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British Colonial Attitude

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By Mathilde Wilhelmsen 3A

Imperialism is when a nation takes control of another nation's political and economic system and conquest the territories by force. Today, it may seem radical to conquer another nation. But not more than a century ago the common opinion was quite different. A poem written by Rudyard Kipling, represents what sort of view most of Britain, especially many of the respected Englishmen, had towards their colonies at that time.

Below you see a poem written by the English writer Rudyard Kipling. It was written in 1899 and is actually about the U.S conquest of the Spanish colonies, among them the Philippines.

The White Man's Burden

Take up the White Man's burden--

Send forth the best ye breed--

Go bind your sons to exile

To serve your captives' need;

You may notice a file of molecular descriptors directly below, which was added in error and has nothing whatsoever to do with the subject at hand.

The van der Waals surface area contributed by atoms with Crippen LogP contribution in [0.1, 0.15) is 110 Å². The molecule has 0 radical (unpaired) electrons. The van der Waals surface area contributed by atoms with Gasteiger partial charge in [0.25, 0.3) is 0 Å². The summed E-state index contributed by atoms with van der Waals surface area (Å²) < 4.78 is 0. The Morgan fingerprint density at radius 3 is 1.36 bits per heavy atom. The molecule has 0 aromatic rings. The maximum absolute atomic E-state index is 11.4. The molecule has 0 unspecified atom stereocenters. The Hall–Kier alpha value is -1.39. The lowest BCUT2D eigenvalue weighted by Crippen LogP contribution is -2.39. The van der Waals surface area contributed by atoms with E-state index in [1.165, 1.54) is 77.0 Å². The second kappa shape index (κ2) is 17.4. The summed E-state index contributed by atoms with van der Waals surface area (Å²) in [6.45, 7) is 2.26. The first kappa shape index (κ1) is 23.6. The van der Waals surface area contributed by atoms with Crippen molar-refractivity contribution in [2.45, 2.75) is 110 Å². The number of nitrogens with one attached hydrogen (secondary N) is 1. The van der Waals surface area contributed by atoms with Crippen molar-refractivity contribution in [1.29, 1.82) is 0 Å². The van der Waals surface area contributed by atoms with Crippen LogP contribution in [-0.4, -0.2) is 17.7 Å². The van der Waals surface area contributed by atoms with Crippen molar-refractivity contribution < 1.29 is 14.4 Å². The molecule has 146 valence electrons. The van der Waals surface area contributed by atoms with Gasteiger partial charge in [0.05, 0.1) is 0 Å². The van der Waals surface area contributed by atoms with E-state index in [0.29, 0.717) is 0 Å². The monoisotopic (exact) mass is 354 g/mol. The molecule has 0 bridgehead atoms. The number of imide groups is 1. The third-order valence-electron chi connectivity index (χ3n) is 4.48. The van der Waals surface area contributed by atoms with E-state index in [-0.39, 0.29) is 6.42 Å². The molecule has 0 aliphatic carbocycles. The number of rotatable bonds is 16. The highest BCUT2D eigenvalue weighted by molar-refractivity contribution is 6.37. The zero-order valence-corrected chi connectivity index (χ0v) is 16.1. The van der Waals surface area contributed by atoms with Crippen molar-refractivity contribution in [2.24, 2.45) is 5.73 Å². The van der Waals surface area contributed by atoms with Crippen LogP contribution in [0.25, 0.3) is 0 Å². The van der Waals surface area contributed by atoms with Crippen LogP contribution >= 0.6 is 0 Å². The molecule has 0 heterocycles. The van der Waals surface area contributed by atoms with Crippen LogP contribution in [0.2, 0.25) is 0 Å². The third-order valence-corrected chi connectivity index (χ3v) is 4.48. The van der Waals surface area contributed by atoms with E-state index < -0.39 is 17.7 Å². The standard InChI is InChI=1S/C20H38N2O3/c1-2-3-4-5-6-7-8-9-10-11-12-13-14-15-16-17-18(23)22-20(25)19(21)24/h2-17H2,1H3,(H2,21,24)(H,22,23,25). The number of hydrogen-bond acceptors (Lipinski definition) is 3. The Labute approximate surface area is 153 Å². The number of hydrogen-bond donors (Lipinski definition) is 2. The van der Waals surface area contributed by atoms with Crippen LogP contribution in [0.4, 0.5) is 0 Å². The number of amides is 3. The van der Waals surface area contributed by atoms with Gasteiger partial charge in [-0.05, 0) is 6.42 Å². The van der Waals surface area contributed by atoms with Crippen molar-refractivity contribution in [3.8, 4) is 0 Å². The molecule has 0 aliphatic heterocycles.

To wait in heavy harness,

On fluttered folk and wild--

Your new-caught, sullen peoples,

Half-devil and half-child.

The first view of the poem leaves us with the impression that Kipling may be the definition of an imperialist of his age. The poem has a Eurocentric view of the world, meaning that the European race has a duty to educate and culturally develop people from other ethnic groups until they can adapt to the new, western society. The poem clearly looks down on any other culture than the modern, western one.

In other words, it was the white, civilized and superior Europeans' obligation to save the uncivilized native population in their colonies from barbarism




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